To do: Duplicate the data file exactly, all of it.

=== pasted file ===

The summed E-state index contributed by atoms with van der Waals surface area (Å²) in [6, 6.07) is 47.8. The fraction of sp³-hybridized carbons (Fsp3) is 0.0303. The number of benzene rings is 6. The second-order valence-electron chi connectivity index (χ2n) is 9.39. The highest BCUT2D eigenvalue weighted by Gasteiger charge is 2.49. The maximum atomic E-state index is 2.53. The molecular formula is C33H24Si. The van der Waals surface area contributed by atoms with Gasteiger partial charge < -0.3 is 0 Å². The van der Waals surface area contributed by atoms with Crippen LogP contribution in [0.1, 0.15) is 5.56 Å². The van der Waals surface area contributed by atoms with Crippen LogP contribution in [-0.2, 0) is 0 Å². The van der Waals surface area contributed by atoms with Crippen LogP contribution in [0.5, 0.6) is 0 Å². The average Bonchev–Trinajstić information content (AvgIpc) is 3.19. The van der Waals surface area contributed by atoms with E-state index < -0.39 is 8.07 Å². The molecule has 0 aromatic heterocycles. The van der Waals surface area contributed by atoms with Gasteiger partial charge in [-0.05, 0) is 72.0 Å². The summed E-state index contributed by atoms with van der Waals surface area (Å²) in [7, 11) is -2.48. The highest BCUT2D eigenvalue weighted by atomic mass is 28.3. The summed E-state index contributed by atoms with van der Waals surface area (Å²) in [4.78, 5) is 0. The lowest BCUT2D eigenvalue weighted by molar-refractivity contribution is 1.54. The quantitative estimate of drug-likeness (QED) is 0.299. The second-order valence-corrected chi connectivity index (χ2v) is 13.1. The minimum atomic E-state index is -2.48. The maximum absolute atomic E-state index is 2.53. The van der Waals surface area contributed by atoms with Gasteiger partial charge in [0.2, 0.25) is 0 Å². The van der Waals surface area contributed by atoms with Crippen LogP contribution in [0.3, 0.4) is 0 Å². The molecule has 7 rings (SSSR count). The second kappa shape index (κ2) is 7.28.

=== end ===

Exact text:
The summed E-state index contributed by atoms with van der Waals surface area (Å²) in [6, 6.07) is 47.8. The fraction of sp³-hybridized carbons (Fsp3) is 0.0303. The number of benzene rings is 6. The second-order valence-electron chi connectivity index (χ2n) is 9.39. The highest BCUT2D eigenvalue weighted by Gasteiger charge is 2.49. The maximum atomic E-state index is 2.53. The molecular formula is C33H24Si. The van der Waals surface area contributed by atoms with Gasteiger partial charge < -0.3 is 0 Å². The van der Waals surface area contributed by atoms with Crippen LogP contribution in [0.1, 0.15) is 5.56 Å². The van der Waals surface area contributed by atoms with Crippen LogP contribution in [-0.2, 0) is 0 Å². The van der Waals surface area contributed by atoms with Crippen LogP contribution in [0.5, 0.6) is 0 Å². The average Bonchev–Trinajstić information content (AvgIpc) is 3.19. The van der Waals surface area contributed by atoms with E-state index < -0.39 is 8.07 Å². The molecule has 0 aromatic heterocycles. The van der Waals surface area contributed by atoms with Gasteiger partial charge in [-0.05, 0) is 72.0 Å². The summed E-state index contributed by atoms with van der Waals surface area (Å²) in [7, 11) is -2.48. The highest BCUT2D eigenvalue weighted by atomic mass is 28.3. The summed E-state index contributed by atoms with van der Waals surface area (Å²) in [4.78, 5) is 0. The lowest BCUT2D eigenvalue weighted by molar-refractivity contribution is 1.54. The quantitative estimate of drug-likeness (QED) is 0.299. The second-order valence-corrected chi connectivity index (χ2v) is 13.1. The minimum atomic E-state index is -2.48. The maximum absolute atomic E-state index is 2.53. The van der Waals surface area contributed by atoms with Gasteiger partial charge in [0.2, 0.25) is 0 Å². The van der Waals surface area contributed by atoms with Crippen LogP contribution in [0.3, 0.4) is 0 Å². The molecule has 7 rings (SSSR count). The second kappa shape index (κ2) is 7.28.